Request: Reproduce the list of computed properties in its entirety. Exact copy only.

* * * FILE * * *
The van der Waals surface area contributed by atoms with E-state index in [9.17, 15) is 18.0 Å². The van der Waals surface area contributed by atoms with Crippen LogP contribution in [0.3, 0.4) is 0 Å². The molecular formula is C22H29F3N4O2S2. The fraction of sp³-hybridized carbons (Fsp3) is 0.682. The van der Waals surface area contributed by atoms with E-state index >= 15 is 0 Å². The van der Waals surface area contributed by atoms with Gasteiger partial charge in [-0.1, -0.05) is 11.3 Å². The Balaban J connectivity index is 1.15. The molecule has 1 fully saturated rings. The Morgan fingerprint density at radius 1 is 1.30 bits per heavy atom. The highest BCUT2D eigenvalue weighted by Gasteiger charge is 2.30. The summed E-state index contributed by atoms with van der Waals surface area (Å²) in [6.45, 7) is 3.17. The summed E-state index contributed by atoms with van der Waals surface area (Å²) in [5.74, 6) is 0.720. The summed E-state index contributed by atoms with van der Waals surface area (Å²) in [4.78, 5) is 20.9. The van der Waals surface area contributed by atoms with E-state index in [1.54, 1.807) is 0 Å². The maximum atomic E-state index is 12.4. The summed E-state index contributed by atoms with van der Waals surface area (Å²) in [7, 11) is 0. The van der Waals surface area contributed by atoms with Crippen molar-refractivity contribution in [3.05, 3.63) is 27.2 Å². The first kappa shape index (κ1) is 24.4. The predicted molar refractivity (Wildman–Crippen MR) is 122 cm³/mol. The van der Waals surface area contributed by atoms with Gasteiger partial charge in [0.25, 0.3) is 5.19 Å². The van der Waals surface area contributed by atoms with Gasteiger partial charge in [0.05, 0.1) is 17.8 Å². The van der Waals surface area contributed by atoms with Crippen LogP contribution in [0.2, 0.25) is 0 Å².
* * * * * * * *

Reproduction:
The van der Waals surface area contributed by atoms with E-state index in [9.17, 15) is 18.0 Å². The van der Waals surface area contributed by atoms with Crippen LogP contribution in [0.3, 0.4) is 0 Å². The molecular formula is C22H29F3N4O2S2. The fraction of sp³-hybridized carbons (Fsp3) is 0.682. The van der Waals surface area contributed by atoms with E-state index >= 15 is 0 Å². The van der Waals surface area contributed by atoms with Gasteiger partial charge in [-0.1, -0.05) is 11.3 Å². The Balaban J connectivity index is 1.15. The molecule has 1 fully saturated rings. The Morgan fingerprint density at radius 1 is 1.30 bits per heavy atom. The highest BCUT2D eigenvalue weighted by Gasteiger charge is 2.30. The summed E-state index contributed by atoms with van der Waals surface area (Å²) in [6.45, 7) is 3.17. The summed E-state index contributed by atoms with van der Waals surface area (Å²) in [5.74, 6) is 0.720. The summed E-state index contributed by atoms with van der Waals surface area (Å²) in [4.78, 5) is 20.9. The van der Waals surface area contributed by atoms with E-state index in [1.54, 1.807) is 0 Å². The maximum atomic E-state index is 12.4. The summed E-state index contributed by atoms with van der Waals surface area (Å²) in [7, 11) is 0. The van der Waals surface area contributed by atoms with Crippen molar-refractivity contribution in [3.05, 3.63) is 27.2 Å². The first kappa shape index (κ1) is 24.4. The predicted molar refractivity (Wildman–Crippen MR) is 122 cm³/mol. The van der Waals surface area contributed by atoms with Gasteiger partial charge in [0.25, 0.3) is 5.19 Å². The van der Waals surface area contributed by atoms with Gasteiger partial charge in [0.05, 0.1) is 17.8 Å². The van der Waals surface area contributed by atoms with Crippen LogP contribution in [0.2, 0.25) is 0 Å².